Effects of high-dose methamphetamine on monoamine uptake sites in rat brain measured by quantitative autoradiography
Article first published online: 12 OCT 2004
Copyright © 1992 Wiley-Liss, Inc.
Volume 11, Issue 4, pages 287–293, August 1992
How to Cite
Brunswick, D. J., Benmansour, S., Tejani-Butt, S. M. and Hauptmann, M. (1992), Effects of high-dose methamphetamine on monoamine uptake sites in rat brain measured by quantitative autoradiography. Synapse, 11: 287–293. doi: 10.1002/syn.890110404
- Issue published online: 12 OCT 2004
- Article first published online: 12 OCT 2004
- Manuscript Accepted: 12 DEC 1991
- Manuscript Received: 7 MAR 1991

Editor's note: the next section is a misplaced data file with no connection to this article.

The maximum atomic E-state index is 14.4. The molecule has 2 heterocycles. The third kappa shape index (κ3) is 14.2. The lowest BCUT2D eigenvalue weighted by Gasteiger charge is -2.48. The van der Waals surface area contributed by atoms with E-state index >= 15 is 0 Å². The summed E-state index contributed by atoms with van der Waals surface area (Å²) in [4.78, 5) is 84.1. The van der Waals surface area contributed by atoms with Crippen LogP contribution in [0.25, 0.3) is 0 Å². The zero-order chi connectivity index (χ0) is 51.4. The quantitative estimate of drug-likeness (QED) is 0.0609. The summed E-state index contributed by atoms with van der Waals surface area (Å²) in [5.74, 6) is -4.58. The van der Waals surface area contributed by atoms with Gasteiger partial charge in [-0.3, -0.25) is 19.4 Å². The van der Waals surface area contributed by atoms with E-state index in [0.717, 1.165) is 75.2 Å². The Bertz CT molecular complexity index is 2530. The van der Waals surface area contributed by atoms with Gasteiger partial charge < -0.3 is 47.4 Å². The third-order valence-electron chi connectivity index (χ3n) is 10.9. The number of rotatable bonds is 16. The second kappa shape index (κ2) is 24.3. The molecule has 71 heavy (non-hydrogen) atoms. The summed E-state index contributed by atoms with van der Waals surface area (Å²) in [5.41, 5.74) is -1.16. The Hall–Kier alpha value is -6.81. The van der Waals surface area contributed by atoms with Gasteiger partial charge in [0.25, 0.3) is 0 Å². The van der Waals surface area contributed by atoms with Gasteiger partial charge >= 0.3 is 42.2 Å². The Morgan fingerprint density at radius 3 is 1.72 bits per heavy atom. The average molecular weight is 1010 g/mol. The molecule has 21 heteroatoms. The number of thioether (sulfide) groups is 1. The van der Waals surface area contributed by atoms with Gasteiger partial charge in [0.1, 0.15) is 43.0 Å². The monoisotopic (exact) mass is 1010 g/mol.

The neurotoxicity of methamphetamine to monoaminergic neurons was examined. Neurotoxicity was assessed by quantitative autoradiography using radioligands specific for binding to norepinephrine, dopamine, and serotonin uptake sites. High-dose administration of methamphetamine led to decreases in binding to uptake sites for the three monoamines. Norepinephrine binding sites were decreased in certain amygdaloid nuclei and in the dorsomedial hypothalamic nucleus. Serotonin binding sites were reduced in widespread brain areas, while dopamine binding sites were reduced in the caudate putamen, olfactory tubercle, and nucleus accumbens. The decreases in binding site density for the three monoamines are limited to terminal field areas; cell body areas are not affected. Our results indicate that methamphetamine is neurotoxic to serotonin, dopamine, and norepinephrine neurons. The neurotoxicity to norepinephrine neurons is in selected brain areas. © Wiley-Liss, Inc.